Are there baby names that you suggest to every expectant friend? Maybe they’re baby names that you can’t use for one reason or another. Or maybe they’re baby names you might consider for a future child — assuming your friends don’t follow your suggestions first. In the Nameberry forums and blog posts, we all get to share those names. Can berries influence the popularity charts? As I watch names like Maisie and Emmeline re-enter the US top 1000, I think that maybe all of those conversations make a difference. If you’re disappointed that Ava is so popular, berries will help you debate the merits of potential substitutes like Ida, Ada and Avalon.
I’d love to know the names that you can’t stop recommending. I’ll go first! These are the names that I often find myself shortlisting when drafting suggestions for Ask the Name Sage posts — so much that I have to edit them out!
The nine names that I can’t stop recommending are:
1. Marguerite – Whenever I look at the US top 1000, there are always a few names that seem to be missing. Marguerite tops my list of conspicuously absent girl names. We’ve fallen for Madeline and Genevieve. Margaret is on the upswing, along with Margaret names Maisie and Margot. Back in the 1910s, Marguerite was a top-100 staple. How can this name be so far under the radar in 2015? It strikes me as a great fits-in, stands-out name for parents disappointed that Vivienne has zoomed up the popularity charts.
2. Esme – Emma is number one, but the equally literary Esme ranks a mere number 816 in the US. Some parents may be concerned that the vampire matriarch from the Twilight series is too strong of an association, but J.D. Salinger’s Esme is the enduring character. When parents want something nickname-proof that’s less common than Ella or Chloe, Esme always comes to mind.
3. Coco – Some names seem like nicknames only. Others stand on their own. Ever since Courteney Cox and David Arquette named their daughter just Coco in 2004, I’ve seen this name as both — and suggested it as both, too. It works with so many formal names, including Cosima, Cordelia and my current favorite, Constance.
4. Adair – Take Harper, Addison and Claire, and blend. Adair is the logical outcome — but far less common than any of those three. Adair is originally a Scottish surname related to Edgar. Back in the 1980s, the soap opera Search for Tomorrow featured an Adair. I think it works beautifully as a first name. In 2014, it was given to 35 girls, as well as 33 boys, making this an overlooked surname name that could wear well for a son or a daughter.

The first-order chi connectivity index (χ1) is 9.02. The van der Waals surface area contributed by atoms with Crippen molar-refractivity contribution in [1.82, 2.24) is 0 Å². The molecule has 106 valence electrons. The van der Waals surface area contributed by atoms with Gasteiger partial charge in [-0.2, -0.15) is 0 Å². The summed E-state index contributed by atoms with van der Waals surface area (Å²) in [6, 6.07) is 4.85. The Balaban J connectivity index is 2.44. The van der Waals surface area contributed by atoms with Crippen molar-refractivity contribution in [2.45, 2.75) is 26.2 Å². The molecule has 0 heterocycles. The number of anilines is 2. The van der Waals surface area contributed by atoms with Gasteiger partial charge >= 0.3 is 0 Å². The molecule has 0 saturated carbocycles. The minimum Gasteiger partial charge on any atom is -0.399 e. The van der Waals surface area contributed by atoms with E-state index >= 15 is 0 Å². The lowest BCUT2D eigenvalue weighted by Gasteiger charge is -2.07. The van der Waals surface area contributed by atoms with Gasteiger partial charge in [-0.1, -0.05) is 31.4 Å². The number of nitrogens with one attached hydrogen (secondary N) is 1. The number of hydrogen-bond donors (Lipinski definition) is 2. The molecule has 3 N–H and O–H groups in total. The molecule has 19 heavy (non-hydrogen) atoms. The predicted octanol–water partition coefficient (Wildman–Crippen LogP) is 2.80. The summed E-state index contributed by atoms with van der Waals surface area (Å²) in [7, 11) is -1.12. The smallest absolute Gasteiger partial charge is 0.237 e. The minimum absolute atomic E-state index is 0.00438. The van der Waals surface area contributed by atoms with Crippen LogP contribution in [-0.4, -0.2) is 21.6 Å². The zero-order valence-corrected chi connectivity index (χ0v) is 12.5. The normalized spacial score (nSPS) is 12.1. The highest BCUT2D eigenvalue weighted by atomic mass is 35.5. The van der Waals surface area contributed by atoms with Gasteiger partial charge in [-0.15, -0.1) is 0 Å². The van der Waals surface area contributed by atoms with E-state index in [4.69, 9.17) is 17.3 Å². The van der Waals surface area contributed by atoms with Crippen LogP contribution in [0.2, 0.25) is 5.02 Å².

5. Rory – Speaking of names that work well for boys and girls, how about Rory? It could be a nickname for Gregory, Aurora or Marjorie. Unlike some of my go-tos, this real Irish name is catching on === again, for boys and girls alike.
6. Peter – Looking for a rock solid traditional boys’ name? Parents tend to go for William or Henry or James. But I nominate Peter. Between Parker, Pan and Pete’s Dragon, there are plenty of appealing associations for a boy with the name. Since it was a top 100 name in the US through the 1970s, Peter can be found on lots of family trees, too. But at number 204, it’s much less common than many a classic choice.
7. Arthur – Arthur has quite a bit in common with Peter. Arthur currently comes in at number 306 — a chilly ranking for a former top-100 staple. But unlike Peter, Arthur has edged his way up the popularity charts in the last few years. Courteney Cox’s character Jules shortlisted it for an imaginary child in Cougar Town, and Selma Blair gave the name to her son in 2011. As regal as Rory, as traditional as Peter — why not Arthur?
8. Everett – Everett might be the name I’m most guilty of over-recommending. But here’s the thing — we love Evelyn and Oliver and Everly and Elliot, so it stands to reason that we would love Everett, too. The name ranks number 167, up nearly 200 spaces in just five years. The name could easily crack the top 100 again — a place it occupied in the 1910s and 20s.
9. Tennyson – I’ve loved Tennyson ever since Russell Crowe gave the name to his younger son in 2006. Animated series Ben 10 features a boy named Ben Tennyson. Between the two references, I expected Tennyson to leap, just like Harrison, and it has reached a new high. There were 47 boys named Tennyson in 2014, which means this one is still among the rarest of boy names.
Which of these names is your fave? Share your thoughts in the comment section below.
This post was originally published on Nameberry by Abby Sandel.